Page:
The Court of Appeals has overturned a conviction in the case of a stolen dirt bike.

In 2017, Rusty J. Redding was charged with second-degree vehicle theft for taking another person's dirt bike. At his trial, he argued he took the bike because he needed it to call for help and the state contested his justification.

The prosecutor at the time argued it was up to Redding to prove he needed the bike. The trial court instructed the jury similarly and the jury convicted Redding.

Redding, who recently filed an appeal, argued the trial court should have put the burden of proof on the state saying they needed to disprove he needed the bike. According to a Court of Appeals opinion published last week, the state agreed with Redding.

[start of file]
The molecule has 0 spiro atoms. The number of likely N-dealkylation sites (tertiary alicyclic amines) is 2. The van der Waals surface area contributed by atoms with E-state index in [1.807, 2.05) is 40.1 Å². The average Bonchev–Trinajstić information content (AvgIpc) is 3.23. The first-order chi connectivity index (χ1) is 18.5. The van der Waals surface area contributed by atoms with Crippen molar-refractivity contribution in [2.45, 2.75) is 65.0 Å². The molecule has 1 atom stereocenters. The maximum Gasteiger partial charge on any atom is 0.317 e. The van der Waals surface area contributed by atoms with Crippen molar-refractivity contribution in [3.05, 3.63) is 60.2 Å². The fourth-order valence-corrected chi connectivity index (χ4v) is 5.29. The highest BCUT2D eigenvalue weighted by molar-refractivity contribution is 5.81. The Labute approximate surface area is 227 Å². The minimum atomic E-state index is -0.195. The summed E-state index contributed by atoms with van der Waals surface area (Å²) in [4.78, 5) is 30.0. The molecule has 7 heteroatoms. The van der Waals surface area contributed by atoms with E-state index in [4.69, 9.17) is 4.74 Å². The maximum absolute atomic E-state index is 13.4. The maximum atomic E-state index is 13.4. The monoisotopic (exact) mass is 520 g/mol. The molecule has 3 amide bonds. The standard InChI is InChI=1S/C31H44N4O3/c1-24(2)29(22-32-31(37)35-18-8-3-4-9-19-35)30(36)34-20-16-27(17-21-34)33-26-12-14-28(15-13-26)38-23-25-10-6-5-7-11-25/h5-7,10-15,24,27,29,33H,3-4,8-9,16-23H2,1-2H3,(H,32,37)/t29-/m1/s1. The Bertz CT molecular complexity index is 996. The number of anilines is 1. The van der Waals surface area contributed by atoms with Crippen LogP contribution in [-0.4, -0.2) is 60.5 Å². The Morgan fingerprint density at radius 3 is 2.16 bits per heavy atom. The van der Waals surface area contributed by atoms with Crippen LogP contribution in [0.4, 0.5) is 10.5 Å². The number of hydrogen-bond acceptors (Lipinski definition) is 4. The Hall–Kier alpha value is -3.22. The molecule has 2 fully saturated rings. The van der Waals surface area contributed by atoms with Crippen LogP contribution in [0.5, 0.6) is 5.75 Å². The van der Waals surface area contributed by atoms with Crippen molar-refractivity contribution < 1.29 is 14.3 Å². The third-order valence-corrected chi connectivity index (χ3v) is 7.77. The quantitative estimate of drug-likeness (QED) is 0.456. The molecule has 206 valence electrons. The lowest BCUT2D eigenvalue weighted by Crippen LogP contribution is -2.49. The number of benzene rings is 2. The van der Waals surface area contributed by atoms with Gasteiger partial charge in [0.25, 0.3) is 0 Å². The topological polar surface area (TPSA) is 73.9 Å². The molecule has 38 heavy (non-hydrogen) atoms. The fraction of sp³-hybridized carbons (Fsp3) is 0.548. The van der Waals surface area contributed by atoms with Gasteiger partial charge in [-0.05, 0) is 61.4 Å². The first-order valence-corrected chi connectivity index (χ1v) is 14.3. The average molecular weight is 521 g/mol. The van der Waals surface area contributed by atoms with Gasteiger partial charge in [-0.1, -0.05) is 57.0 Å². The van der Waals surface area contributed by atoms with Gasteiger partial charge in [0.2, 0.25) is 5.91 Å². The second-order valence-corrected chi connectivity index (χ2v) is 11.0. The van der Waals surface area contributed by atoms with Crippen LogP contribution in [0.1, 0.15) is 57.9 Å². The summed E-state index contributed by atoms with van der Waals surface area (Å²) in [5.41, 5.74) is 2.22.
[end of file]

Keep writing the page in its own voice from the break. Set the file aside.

Both the state and Redding asked the court to vacate the judgement. In its opinion, the court stated they accepted the state's concession.

According to the opinion, the court said a necessity defense can be used if the defendant shows "some evidence" that:

     1. the charged offense was committed to prevent a significant evil;
     2. there was no adequate alternative to the charged offense;
     3. the foreseeable harm from the unlawful conduct was not disproportionate to the harm avoided by breaking the law.

The court reversed Redding's conviction. The case has been remanded for a new trial.

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